Eight ambassadors from Latin America gathered to share their countries' experiences with corporate social responsibility (CSR) at the United Nations in Geneva on 26 September 2013. "CSR is an increasingly relevant and core condition of development," Ambassador Balmaceda of Chile said.
Perhaps the best indication of how crucial CSR has become for economic development is to look at the way governments are embracing the issue. Several Latin American countries have ratified national CSR standards in 2013, making Latin America second only to Europe in terms of the development of its CSR policies, according to a presentation by Professor Dante Pesce of the Catholic University of Valparaíso, Chile. "Many Latin American countries have made CSR commitments at the level of their Heads of State, but more work needs to be done in the area of practical implementation," Professor Pesce observed.
"There are still gaps and inconsistencies, and overall we need to take a more integrated approach," said James Zhan, Director of UNCTAD's Division on Investment and Enterprise. "CSR has become a mainstream issue, but it has not yet been fully integrated into mainstream policy instruments, such as investment agreements and capital markets."
The ambassadors seemed to echo his sentiment, as they shared the challenges that their own countries faced. According to a study conducted by the Vincular Center for Social Responsibility and Sustainable Development, only 5 per cent of companies in Latin America reported any CSR commitments on their websites. Political leaders hope that this number will rise with the implementation of their national commitment plans.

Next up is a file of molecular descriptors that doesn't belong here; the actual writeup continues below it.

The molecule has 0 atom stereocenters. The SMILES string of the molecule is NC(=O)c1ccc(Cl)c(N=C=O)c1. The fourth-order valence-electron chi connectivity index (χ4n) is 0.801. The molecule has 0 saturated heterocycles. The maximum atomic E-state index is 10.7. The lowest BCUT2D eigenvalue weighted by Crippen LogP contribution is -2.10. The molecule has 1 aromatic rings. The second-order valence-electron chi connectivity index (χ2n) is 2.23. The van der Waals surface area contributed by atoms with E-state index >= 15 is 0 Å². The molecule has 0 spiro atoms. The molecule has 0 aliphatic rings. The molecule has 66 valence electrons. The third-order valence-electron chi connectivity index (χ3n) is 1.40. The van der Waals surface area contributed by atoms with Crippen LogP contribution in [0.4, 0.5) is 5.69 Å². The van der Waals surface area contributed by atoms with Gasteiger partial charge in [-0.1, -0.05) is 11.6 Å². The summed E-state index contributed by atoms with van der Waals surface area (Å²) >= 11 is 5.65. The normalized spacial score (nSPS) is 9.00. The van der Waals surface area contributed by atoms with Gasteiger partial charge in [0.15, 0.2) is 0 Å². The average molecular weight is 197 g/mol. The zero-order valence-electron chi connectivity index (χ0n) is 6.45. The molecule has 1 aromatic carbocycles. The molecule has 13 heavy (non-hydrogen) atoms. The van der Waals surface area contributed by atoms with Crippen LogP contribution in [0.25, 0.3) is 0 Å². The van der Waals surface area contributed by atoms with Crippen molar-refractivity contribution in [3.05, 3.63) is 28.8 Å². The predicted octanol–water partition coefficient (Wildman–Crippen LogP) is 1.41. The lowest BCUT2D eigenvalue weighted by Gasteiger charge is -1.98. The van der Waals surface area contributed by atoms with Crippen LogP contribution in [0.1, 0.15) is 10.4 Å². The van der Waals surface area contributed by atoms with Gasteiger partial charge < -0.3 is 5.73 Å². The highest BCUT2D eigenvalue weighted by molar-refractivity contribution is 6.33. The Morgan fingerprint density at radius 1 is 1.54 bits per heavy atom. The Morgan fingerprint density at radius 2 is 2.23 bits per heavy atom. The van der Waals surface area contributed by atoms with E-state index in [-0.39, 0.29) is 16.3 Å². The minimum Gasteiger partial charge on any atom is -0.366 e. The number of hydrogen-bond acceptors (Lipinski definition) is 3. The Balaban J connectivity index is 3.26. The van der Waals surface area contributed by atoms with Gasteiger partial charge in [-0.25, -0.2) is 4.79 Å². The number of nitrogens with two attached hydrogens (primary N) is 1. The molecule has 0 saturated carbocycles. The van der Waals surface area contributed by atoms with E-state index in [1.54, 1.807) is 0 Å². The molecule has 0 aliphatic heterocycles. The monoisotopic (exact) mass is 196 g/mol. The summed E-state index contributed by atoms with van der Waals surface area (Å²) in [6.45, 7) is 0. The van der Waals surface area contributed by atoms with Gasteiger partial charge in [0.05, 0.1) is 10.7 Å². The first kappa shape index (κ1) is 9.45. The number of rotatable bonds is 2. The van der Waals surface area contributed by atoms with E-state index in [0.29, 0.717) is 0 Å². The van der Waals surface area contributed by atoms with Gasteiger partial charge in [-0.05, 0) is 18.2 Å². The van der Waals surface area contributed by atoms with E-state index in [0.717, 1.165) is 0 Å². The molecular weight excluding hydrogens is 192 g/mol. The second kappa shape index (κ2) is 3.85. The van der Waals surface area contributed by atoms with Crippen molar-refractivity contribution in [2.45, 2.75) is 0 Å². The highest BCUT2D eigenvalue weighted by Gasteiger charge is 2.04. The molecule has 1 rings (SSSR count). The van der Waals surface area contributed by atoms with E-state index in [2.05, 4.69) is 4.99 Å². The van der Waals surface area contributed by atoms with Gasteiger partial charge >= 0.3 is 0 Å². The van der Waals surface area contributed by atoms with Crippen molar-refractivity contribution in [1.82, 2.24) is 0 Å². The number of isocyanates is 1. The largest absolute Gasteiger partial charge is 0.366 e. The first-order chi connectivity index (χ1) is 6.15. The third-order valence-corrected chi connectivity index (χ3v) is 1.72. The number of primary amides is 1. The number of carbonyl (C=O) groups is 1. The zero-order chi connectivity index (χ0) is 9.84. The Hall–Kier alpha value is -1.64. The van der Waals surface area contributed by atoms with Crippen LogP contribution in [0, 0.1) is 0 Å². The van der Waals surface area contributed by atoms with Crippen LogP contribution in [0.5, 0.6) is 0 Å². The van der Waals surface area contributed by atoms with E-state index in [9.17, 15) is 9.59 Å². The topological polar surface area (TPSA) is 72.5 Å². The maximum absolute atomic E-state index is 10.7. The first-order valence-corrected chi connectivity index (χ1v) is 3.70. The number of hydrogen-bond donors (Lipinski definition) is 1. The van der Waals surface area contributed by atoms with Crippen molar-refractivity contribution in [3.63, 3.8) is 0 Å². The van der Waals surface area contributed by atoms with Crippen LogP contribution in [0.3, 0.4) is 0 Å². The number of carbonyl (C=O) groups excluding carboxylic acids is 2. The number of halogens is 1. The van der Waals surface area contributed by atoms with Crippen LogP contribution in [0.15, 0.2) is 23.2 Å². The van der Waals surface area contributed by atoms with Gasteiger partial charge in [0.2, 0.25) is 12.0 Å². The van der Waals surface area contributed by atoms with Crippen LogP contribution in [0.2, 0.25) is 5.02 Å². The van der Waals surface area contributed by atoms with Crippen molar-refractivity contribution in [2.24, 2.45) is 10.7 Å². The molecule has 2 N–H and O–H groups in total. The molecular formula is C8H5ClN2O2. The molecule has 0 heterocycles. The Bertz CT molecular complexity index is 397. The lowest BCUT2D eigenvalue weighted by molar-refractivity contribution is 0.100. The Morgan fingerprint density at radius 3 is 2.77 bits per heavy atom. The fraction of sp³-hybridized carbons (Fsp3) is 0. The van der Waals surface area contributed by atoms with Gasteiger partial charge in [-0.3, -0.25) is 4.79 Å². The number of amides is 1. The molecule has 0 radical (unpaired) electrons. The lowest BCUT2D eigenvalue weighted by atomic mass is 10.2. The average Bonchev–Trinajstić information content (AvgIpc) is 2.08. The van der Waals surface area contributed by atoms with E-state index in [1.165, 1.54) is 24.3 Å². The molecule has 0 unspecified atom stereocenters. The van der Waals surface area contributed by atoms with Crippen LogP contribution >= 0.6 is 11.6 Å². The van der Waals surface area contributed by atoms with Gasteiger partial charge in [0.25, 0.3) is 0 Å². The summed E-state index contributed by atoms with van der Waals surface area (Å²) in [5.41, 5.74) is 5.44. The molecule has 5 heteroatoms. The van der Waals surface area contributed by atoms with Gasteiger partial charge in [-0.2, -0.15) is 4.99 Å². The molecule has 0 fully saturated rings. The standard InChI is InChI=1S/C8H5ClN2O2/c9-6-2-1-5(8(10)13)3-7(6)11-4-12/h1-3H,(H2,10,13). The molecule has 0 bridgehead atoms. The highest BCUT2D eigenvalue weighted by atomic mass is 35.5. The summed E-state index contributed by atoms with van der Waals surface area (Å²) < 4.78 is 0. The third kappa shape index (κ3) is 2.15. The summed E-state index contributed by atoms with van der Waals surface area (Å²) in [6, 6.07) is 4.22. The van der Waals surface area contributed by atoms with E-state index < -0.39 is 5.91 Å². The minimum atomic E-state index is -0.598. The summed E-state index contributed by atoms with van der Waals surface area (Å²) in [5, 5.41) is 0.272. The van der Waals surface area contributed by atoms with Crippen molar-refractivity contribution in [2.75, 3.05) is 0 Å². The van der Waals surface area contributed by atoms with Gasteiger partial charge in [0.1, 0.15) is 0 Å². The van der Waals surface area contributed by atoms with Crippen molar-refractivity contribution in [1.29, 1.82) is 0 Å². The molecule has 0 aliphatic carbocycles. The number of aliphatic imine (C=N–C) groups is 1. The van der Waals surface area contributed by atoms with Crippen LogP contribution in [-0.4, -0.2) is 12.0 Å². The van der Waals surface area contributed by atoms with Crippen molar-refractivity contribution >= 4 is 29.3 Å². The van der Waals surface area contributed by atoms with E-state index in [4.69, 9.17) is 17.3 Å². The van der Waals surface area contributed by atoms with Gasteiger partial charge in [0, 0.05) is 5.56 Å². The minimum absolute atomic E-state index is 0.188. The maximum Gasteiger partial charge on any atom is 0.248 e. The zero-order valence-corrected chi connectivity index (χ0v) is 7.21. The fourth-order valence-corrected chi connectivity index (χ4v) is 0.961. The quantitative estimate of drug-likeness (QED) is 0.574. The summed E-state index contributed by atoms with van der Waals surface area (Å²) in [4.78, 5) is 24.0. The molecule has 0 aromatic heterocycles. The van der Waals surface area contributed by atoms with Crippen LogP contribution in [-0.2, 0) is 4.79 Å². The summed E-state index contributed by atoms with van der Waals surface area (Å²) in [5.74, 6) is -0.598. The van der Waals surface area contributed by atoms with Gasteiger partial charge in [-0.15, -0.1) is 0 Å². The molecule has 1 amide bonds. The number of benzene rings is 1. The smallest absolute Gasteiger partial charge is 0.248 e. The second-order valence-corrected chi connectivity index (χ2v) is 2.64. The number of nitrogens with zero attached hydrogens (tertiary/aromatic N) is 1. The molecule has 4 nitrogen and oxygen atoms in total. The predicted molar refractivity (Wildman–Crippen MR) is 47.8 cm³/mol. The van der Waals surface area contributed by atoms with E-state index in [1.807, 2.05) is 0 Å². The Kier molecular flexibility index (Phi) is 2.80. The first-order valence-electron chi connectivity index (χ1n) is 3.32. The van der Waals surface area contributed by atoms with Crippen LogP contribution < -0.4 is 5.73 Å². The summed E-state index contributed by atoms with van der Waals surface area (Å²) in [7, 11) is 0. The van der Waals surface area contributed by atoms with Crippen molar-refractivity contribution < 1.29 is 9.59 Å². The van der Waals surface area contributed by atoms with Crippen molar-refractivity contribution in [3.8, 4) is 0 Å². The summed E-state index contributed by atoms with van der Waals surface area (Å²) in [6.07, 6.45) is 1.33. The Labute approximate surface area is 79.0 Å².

As policy innovation and capacity-building can have a major effect on a country's sustainable development strategy, Mr. Zhan expressed hope that future roundtable discussions would address how to strengthen coordination between national governments and United Nations agencies.
"We want to know how the agencies based in Geneva can contribute to this ambitious but necessary challenge, what has been done at the country level, and, finally, identify the steps where we can work together," said Ambassador Balmaceda, whose initiative it was to organize the meeting with UNCTAD.
"Countries like ours, which seek a more integrated, more fair and more sustainable growth, must push forward towards greater corporate social responsibility and be capable of reconciling economic and social development and environmental protection."
Ambassadors present at the meeting included Alberto D'Alotto of Argentina, José Luis Balmaceda of Chile, Alicia Victoria Arango Olmos of Colombia, Luis Gallegos Chiriboga of Ecuador, Efraín Díaz of Honduras, Ulises Canchola Gutiérrez of Mexico, Magaly Traverso-Norton of Peru, and Laura Dupuy Lasserre of Uruguay.
Also in attendance were representatives from the permanent missions of Argentina, the Plurinational State of Bolivia, Chile, Colombia, Cuba, Guatemala, Mexico, Nicaragua, and the Bolivarian Republic of Venezuela. The United Nations agencies participating in the meeting were UNCTAD, the Office of the High Commissioner for Human Rights, the International Labour Organization, the International Trade Centre, and the United Nations Children's Fund (UNICEF).
The roundtable discussion was co-organized by UNCTAD and the Permanent Mission of Chile to the United Nations and other international organizations in Geneva.